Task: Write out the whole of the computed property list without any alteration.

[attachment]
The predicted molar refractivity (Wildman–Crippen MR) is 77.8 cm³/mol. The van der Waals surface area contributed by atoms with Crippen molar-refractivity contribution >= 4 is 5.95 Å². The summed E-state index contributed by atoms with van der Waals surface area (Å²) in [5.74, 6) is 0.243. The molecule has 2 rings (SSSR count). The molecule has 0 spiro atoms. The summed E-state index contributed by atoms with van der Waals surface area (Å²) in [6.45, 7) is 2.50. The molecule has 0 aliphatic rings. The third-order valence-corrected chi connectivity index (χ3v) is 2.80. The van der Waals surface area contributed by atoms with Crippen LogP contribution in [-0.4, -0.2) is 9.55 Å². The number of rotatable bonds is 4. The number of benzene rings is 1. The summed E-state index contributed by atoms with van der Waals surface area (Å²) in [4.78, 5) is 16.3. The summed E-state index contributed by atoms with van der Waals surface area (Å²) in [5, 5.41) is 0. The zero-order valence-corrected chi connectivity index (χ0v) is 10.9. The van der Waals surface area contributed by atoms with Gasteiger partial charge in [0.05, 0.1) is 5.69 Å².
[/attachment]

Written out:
The predicted molar refractivity (Wildman–Crippen MR) is 77.8 cm³/mol. The van der Waals surface area contributed by atoms with Crippen molar-refractivity contribution >= 4 is 5.95 Å². The summed E-state index contributed by atoms with van der Waals surface area (Å²) in [5.74, 6) is 0.243. The molecule has 2 rings (SSSR count). The molecule has 0 spiro atoms. The summed E-state index contributed by atoms with van der Waals surface area (Å²) in [6.45, 7) is 2.50. The molecule has 0 aliphatic rings. The third-order valence-corrected chi connectivity index (χ3v) is 2.80. The van der Waals surface area contributed by atoms with Crippen LogP contribution in [-0.4, -0.2) is 9.55 Å². The number of rotatable bonds is 4. The number of benzene rings is 1. The summed E-state index contributed by atoms with van der Waals surface area (Å²) in [4.78, 5) is 16.3. The summed E-state index contributed by atoms with van der Waals surface area (Å²) in [5, 5.41) is 0. The zero-order valence-corrected chi connectivity index (χ0v) is 10.9. The van der Waals surface area contributed by atoms with Gasteiger partial charge in [0.05, 0.1) is 5.69 Å².